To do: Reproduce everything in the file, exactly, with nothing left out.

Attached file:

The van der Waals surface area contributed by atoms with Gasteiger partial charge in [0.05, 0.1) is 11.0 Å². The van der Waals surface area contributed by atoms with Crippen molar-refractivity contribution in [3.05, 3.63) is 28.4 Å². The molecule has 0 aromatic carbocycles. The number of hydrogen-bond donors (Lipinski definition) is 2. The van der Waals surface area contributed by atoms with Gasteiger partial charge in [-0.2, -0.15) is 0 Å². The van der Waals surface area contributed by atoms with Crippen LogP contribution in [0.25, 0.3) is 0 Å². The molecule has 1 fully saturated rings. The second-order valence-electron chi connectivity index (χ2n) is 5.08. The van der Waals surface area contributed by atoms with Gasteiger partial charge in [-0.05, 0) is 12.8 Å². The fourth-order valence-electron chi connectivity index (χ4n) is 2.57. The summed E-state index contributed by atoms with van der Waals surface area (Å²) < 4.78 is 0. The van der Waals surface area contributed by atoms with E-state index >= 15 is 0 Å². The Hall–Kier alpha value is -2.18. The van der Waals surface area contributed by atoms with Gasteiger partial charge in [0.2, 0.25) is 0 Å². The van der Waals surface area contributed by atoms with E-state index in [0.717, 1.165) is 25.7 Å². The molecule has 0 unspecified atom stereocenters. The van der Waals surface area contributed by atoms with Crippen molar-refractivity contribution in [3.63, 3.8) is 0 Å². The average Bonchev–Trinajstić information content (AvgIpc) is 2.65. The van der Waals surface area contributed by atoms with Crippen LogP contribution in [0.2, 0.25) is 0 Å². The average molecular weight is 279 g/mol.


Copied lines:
The van der Waals surface area contributed by atoms with Gasteiger partial charge in [0.05, 0.1) is 11.0 Å². The van der Waals surface area contributed by atoms with Crippen molar-refractivity contribution in [3.05, 3.63) is 28.4 Å². The molecule has 0 aromatic carbocycles. The number of hydrogen-bond donors (Lipinski definition) is 2. The van der Waals surface area contributed by atoms with Gasteiger partial charge in [-0.2, -0.15) is 0 Å². The van der Waals surface area contributed by atoms with Crippen LogP contribution in [0.25, 0.3) is 0 Å². The molecule has 1 fully saturated rings. The second-order valence-electron chi connectivity index (χ2n) is 5.08. The van der Waals surface area contributed by atoms with Gasteiger partial charge in [-0.05, 0) is 12.8 Å². The fourth-order valence-electron chi connectivity index (χ4n) is 2.57. The summed E-state index contributed by atoms with van der Waals surface area (Å²) < 4.78 is 0. The van der Waals surface area contributed by atoms with E-state index >= 15 is 0 Å². The Hall–Kier alpha value is -2.18. The van der Waals surface area contributed by atoms with Gasteiger partial charge in [0.2, 0.25) is 0 Å². The van der Waals surface area contributed by atoms with E-state index in [0.717, 1.165) is 25.7 Å². The molecule has 0 unspecified atom stereocenters. The van der Waals surface area contributed by atoms with Crippen molar-refractivity contribution in [3.63, 3.8) is 0 Å². The average Bonchev–Trinajstić information content (AvgIpc) is 2.65. The van der Waals surface area contributed by atoms with Crippen LogP contribution in [0.2, 0.25) is 0 Å². The average molecular weight is 279 g/mol.